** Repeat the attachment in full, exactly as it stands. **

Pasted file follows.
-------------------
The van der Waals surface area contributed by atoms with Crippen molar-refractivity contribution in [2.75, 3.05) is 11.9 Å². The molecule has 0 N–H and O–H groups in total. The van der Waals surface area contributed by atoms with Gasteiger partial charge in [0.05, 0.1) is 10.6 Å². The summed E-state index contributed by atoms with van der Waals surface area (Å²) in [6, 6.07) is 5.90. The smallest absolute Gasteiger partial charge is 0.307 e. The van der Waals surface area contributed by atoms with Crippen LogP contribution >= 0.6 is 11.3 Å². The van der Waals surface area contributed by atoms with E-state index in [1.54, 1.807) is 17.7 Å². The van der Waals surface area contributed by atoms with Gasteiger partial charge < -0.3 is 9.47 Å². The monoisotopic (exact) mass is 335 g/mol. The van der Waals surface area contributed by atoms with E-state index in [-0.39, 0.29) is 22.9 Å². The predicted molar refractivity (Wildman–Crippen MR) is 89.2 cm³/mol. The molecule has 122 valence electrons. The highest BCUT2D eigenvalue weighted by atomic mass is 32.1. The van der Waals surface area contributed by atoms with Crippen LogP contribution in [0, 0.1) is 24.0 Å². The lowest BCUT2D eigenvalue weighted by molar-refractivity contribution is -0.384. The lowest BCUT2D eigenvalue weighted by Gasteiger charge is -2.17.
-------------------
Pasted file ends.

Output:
The van der Waals surface area contributed by atoms with Crippen molar-refractivity contribution in [2.75, 3.05) is 11.9 Å². The molecule has 0 N–H and O–H groups in total. The van der Waals surface area contributed by atoms with Gasteiger partial charge in [0.05, 0.1) is 10.6 Å². The summed E-state index contributed by atoms with van der Waals surface area (Å²) in [6, 6.07) is 5.90. The smallest absolute Gasteiger partial charge is 0.307 e. The van der Waals surface area contributed by atoms with Crippen LogP contribution >= 0.6 is 11.3 Å². The van der Waals surface area contributed by atoms with E-state index in [1.54, 1.807) is 17.7 Å². The van der Waals surface area contributed by atoms with Gasteiger partial charge < -0.3 is 9.47 Å². The monoisotopic (exact) mass is 335 g/mol. The van der Waals surface area contributed by atoms with E-state index in [-0.39, 0.29) is 22.9 Å². The predicted molar refractivity (Wildman–Crippen MR) is 89.2 cm³/mol. The molecule has 122 valence electrons. The highest BCUT2D eigenvalue weighted by atomic mass is 32.1. The van der Waals surface area contributed by atoms with Crippen LogP contribution in [0, 0.1) is 24.0 Å². The lowest BCUT2D eigenvalue weighted by molar-refractivity contribution is -0.384. The lowest BCUT2D eigenvalue weighted by Gasteiger charge is -2.17.